Adding to the confusion of this volatile period, Nitocris, probably under duress, had adopted one of her younger sisters as God’s Wife, Ankhenesneferibre (daughter of Psamtik II/Tanuatamon by Shepenwepet II). Control over Thebes and the Temple of Amun was being fiercely contested and there were a number of “lead changes”.

The nominal High Priest Pinedjem II (“Jeremiah”) was a son of Menkheperre, and therefore half-brother of both Assurbanipal and Nebuchadrezzar. Judging from his partisanship toward Nebuchadrezzar, he must have owed his appointment as a High Priest to Nebuchadrezzar. Neskhons II, the daughter of Nitocris and Nesbanebdjed (I or II) had the title of High Priestess (i.e., Divine Adoratrice/God’s Wife of Amun) and was also considered a consort of Pinedjem II. This would have further biased Pinedjem toward the side of Assurbanipal and Nebuchadrezzar.

For Nesikhonsu as High Priestess of Amun alongside Pinedjem II, see:
Joyce Tyldesley, Chronicle of the Queens of Egypt, pp 174, 178

Holman Bible Dictionary entry for “High Priest”:

Note: The proliferation of priests was at least partly due to the protracted conflict within the royal family. It might also reflect a convention that once a great prince/king served as a high priest, they would thereafter always be considered a high priest (basically, a high priest emeritus). The proliferation could also be a reflection of the multiple temples of the Theban complex. Besides the Karnak temple of Amun, there was the Luxor temple of Amun. In Western Thebes there were the great temples of Amun at Malkata and Medinet Habu. They probably did not each require their own high priest in peace time, but during conflict may have been claimed by rival contenders.

Note: It is now looking more likely that Harkhebi was a true son of Mentuemhet and only a legal son/heir of Haremakhet/Osorkon IV, who may have only been able to produce a royal daughter like Taharqa/Psamtik . It seems that during the reign of Takelot III/Shabaka, his son Osorkon IV/Haremakhet was paired with Shepenwepet II, the daughter of Piye. The two were either not inter-fertile or the match was annulled with the murder of Shabaka and ascendancy of Piye. The birth of Harkhebi may be reflected in the Book of Isaiah, in which Isaiah is directed to produce a child by the “prophetess” and symbolically call him Maher-shalal-hash-baz. This name implies a pre-emptive strike on the part of “the Lord” (Piye), that is, in this context having an heir produced FOR Haremakhet rather than BY him. It is quite possible that this son was born by Year 20 of Piye, was represented on the Victory Stela as prince Pamai (after Pimay the Libyan name of Ramses II). The prominence of Harkhebi on the Adoption Stela nine years later further indicates that his true parents were Shepenwepet II and Mentuemhet, and that his birth to Shepenwepet II by Year 20 of Piye had enabled her to be formally installed as successor to Amenirdis (the first) in the office of God’s Wife of Amun.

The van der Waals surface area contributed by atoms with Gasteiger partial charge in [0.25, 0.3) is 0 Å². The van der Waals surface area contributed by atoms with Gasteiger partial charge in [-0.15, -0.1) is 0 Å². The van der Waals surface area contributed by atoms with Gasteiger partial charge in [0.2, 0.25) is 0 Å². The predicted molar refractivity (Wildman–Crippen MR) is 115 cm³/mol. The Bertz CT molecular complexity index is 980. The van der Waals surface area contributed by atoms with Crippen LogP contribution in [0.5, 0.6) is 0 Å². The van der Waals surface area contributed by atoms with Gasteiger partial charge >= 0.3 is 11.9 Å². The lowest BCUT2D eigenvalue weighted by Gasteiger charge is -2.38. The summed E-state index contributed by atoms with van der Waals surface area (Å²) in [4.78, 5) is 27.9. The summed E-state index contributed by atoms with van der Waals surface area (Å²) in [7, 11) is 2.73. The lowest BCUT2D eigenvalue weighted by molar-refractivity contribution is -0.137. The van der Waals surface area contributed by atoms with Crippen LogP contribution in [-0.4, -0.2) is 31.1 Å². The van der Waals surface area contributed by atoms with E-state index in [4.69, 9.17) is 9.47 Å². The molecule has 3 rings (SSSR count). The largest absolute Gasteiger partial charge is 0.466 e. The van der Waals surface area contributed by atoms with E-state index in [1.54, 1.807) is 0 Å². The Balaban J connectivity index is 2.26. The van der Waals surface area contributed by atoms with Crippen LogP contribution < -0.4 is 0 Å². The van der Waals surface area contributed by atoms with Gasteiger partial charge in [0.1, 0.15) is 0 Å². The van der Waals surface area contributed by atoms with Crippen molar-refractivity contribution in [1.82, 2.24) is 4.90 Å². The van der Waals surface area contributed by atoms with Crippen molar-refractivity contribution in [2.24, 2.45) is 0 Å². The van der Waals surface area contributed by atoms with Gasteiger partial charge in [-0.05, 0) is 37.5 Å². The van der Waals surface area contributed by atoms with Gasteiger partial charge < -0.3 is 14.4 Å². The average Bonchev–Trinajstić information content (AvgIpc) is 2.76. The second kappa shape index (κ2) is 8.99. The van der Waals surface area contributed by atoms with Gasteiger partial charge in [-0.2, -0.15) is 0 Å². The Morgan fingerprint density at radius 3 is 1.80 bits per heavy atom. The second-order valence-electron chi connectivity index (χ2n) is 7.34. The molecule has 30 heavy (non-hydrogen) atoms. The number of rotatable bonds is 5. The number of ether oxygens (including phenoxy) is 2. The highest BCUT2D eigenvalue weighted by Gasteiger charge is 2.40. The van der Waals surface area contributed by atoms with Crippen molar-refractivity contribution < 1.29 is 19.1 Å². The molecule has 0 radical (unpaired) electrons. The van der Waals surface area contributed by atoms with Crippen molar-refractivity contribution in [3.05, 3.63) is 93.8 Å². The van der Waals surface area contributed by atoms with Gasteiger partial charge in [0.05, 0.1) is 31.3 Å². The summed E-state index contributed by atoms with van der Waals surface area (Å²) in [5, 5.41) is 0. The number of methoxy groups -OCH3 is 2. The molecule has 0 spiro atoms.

Note: During this period, there were a set of priestly names, Djed-Amon-ef-ankh, Djed-Ptah-ef-ankh, and Djed-Khonsu-ef-ankh. One of these names may have belonged to Amenhotep/Tanuatamon or Mentemhet. However, one may also have been the Libyan/Egyptian name of Harkhebi (a Nubian name). The Hebrew name Sera-iah derives from serah, “to prevail, have power (as a prince). The Egyptian word/symbol Djed signifies “power”, as well.

Note: In the Book of Jeremiah, Pasher is variously called the son of Immer and son of Malchiah. At this time, Taharqa/Ramses IX and Tanuatamon/Ramses VII were co-kings, and Mentuemhet (the actual father of Paser) was governor in Thebes/Upper Egypt. Harkhebi son of Haremakhet (“Melchijah/Nathan-Melech son of Harim”) was also still a very powerful figure.